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Not the cosy setting yet new life (December 2018/January 2019)

December already!  And another January ahead! 

Surely it can’t be a year since last time, can it? 

No wonder it all seems so familiar – this story about angels announcing peace and goodwill, the baby in the night, the wise men from the east.  And the carols and candles and last minute preparations.  So comfortingly familiar.  So soon!

Familiar as it is, though, something may catch us unawares, touch our heart, awaken faith.  We might even find ourselves entering the New Year resolving to try harder, do better.  The way that turns out may be predicable, too, of course!

Alongside this story, however, another less predictable one is playing out.  We have little idea where that one is taking us, other than on to unfamiliar ground, but it has echoes around the world, as if something is going on: a kind of political climate change.  It is a story being told loudly and continuously.  It is being trumpeted by the media rather than by angel voices, and is more to do with polarisation than peace, and with managing borders rather than building bridges.  It will not drown our Advent story out, but it may make it seem like short-lived escapism – religious fantasy that is nice while it lasts, but little to do with the realities confronting us now.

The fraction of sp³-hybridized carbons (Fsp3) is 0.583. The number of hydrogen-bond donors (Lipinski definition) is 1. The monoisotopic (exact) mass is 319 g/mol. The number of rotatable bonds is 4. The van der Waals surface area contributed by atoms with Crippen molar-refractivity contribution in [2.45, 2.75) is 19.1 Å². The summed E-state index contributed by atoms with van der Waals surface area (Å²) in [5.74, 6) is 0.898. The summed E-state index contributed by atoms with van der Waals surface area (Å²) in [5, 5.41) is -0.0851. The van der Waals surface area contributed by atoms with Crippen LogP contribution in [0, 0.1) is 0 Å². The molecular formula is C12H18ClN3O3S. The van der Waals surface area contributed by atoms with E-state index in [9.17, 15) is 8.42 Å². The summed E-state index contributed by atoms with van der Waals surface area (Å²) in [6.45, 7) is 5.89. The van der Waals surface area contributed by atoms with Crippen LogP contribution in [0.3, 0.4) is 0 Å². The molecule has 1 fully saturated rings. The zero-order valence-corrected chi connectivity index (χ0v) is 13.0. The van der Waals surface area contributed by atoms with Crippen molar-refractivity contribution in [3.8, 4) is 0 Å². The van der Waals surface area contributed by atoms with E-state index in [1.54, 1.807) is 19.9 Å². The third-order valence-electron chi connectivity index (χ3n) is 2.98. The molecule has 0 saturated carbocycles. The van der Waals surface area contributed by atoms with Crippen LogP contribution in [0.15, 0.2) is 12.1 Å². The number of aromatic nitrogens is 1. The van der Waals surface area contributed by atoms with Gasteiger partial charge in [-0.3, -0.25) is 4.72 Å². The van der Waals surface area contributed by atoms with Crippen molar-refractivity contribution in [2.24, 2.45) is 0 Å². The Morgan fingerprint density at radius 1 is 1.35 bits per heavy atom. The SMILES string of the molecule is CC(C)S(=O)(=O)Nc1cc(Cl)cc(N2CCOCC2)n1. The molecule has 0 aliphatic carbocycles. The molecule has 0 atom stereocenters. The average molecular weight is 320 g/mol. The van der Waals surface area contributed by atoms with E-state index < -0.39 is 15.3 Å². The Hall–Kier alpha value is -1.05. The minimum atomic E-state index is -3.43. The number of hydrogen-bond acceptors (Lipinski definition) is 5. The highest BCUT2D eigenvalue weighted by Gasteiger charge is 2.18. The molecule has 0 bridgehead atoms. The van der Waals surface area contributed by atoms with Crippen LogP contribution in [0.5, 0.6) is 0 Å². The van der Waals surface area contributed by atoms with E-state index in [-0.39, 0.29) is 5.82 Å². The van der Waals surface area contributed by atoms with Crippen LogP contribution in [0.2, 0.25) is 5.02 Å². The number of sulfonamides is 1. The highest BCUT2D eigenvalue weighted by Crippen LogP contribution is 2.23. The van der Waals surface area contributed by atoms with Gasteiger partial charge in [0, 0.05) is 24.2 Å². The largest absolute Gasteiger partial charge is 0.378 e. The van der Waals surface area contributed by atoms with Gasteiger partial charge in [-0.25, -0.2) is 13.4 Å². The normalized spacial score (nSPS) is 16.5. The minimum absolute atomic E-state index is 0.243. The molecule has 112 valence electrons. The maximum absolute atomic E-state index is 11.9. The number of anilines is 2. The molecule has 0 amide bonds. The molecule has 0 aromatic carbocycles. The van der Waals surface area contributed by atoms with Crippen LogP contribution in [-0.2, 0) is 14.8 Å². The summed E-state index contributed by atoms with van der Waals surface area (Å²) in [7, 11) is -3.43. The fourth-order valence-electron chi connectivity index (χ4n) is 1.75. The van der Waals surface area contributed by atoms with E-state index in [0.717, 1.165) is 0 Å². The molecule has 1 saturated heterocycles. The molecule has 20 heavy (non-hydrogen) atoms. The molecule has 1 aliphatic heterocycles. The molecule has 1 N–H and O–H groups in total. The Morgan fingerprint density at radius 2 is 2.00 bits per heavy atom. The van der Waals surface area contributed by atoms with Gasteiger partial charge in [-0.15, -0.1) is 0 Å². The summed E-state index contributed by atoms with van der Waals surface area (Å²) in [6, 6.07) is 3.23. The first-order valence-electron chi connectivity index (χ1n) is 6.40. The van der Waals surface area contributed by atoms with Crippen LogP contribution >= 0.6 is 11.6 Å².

If that is how it seems, though, we should read more carefully the sacred story we think we know so well.  For it is not the cosy setting our Christmas cards portray – all robins and white woolly lambs and quaint thatched roofed stables.  OK, it is religious, but it is about God breaking into a tough, brutal world, in times just as uncertain as our own.  An overcrowded town in an occupied land, an unmarried mother, a child wrapped in rags in a feeding trough, shepherds coming down from the hills with unlikely news.  And, in another version, a tyrant king ordering mass murder, foreign astrologers seeing the light that the locals were missing, a refugee family... 

If stories such as these provide a setting for God’s kingdom, perhaps we can read this other set of stories differently, too – the stories of our own uncertain times.  Here too, hope could be hiding behind all the anxiety that is around.  And there could be more under-reported good news than we realise.  And strangers in our communities may have come with gifts.  We should value them – both the strangers and the gifts. 

Yes, the night is dark.  But couldn’t new life be born again in the night?  Yes, the stories are secular now.  But is anything ever really secular, seen with the eyes of Christ?  

Yes, things are changing.  And change is disturbing, and maybe unwise, and often not of our choosing.  But what makes us think that God is not breaking through again, just as in the stories we know so well from those earlier uncertain times?  Why do we imagine that God will not break through the cracks and fractures of our own angry, frightened, hopeful, waiting world; nor walk ahead of us into 2019?

I wish you a peaceful, joyous Christmas, anyway.

And a good New Year – whatever it may bring.


Brian Woodcock.